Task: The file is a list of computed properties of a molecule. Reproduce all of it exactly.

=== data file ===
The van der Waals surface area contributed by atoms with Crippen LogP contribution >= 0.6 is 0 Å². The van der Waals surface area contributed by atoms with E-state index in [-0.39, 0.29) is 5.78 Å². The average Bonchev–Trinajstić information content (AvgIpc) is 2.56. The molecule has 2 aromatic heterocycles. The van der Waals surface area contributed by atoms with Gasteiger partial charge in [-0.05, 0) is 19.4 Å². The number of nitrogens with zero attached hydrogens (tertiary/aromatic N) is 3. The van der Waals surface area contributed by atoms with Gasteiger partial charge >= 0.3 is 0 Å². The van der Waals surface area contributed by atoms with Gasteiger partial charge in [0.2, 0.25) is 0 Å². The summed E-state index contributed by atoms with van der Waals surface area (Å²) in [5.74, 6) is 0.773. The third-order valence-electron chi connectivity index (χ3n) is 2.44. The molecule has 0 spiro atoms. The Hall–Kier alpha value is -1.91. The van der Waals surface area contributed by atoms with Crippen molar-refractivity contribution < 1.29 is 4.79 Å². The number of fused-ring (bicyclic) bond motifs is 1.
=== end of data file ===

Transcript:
The van der Waals surface area contributed by atoms with Crippen LogP contribution >= 0.6 is 0 Å². The van der Waals surface area contributed by atoms with E-state index in [-0.39, 0.29) is 5.78 Å². The average Bonchev–Trinajstić information content (AvgIpc) is 2.56. The molecule has 2 aromatic heterocycles. The van der Waals surface area contributed by atoms with Gasteiger partial charge in [-0.05, 0) is 19.4 Å². The number of nitrogens with zero attached hydrogens (tertiary/aromatic N) is 3. The van der Waals surface area contributed by atoms with Gasteiger partial charge >= 0.3 is 0 Å². The van der Waals surface area contributed by atoms with Gasteiger partial charge in [0.2, 0.25) is 0 Å². The summed E-state index contributed by atoms with van der Waals surface area (Å²) in [5.74, 6) is 0.773. The third-order valence-electron chi connectivity index (χ3n) is 2.44. The molecule has 0 spiro atoms. The Hall–Kier alpha value is -1.91. The van der Waals surface area contributed by atoms with Crippen molar-refractivity contribution < 1.29 is 4.79 Å². The number of fused-ring (bicyclic) bond motifs is 1.